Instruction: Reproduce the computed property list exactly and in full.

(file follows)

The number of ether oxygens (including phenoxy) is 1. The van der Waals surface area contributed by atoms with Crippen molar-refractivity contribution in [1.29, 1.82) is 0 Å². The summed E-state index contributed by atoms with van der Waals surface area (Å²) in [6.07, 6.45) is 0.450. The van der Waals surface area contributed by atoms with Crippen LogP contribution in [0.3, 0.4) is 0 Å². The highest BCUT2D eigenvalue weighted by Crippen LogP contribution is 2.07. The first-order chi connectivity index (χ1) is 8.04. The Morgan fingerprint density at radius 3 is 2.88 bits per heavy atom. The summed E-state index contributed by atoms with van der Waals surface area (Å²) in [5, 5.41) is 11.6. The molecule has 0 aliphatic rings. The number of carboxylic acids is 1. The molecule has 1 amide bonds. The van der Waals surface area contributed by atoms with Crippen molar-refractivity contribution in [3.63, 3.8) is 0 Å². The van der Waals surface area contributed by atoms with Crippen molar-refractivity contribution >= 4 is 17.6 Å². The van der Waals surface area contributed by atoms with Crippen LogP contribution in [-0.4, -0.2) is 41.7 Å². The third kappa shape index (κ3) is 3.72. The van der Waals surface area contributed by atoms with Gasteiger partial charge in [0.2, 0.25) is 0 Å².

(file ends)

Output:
The number of ether oxygens (including phenoxy) is 1. The van der Waals surface area contributed by atoms with Crippen molar-refractivity contribution in [1.29, 1.82) is 0 Å². The summed E-state index contributed by atoms with van der Waals surface area (Å²) in [6.07, 6.45) is 0.450. The van der Waals surface area contributed by atoms with Crippen LogP contribution in [0.3, 0.4) is 0 Å². The highest BCUT2D eigenvalue weighted by Crippen LogP contribution is 2.07. The first-order chi connectivity index (χ1) is 8.04. The Morgan fingerprint density at radius 3 is 2.88 bits per heavy atom. The summed E-state index contributed by atoms with van der Waals surface area (Å²) in [5, 5.41) is 11.6. The molecule has 0 aliphatic rings. The number of carboxylic acids is 1. The molecule has 1 amide bonds. The van der Waals surface area contributed by atoms with Crippen molar-refractivity contribution in [3.63, 3.8) is 0 Å². The van der Waals surface area contributed by atoms with Crippen molar-refractivity contribution >= 4 is 17.6 Å². The van der Waals surface area contributed by atoms with Crippen LogP contribution in [-0.4, -0.2) is 41.7 Å². The third kappa shape index (κ3) is 3.72. The van der Waals surface area contributed by atoms with Gasteiger partial charge in [0.2, 0.25) is 0 Å².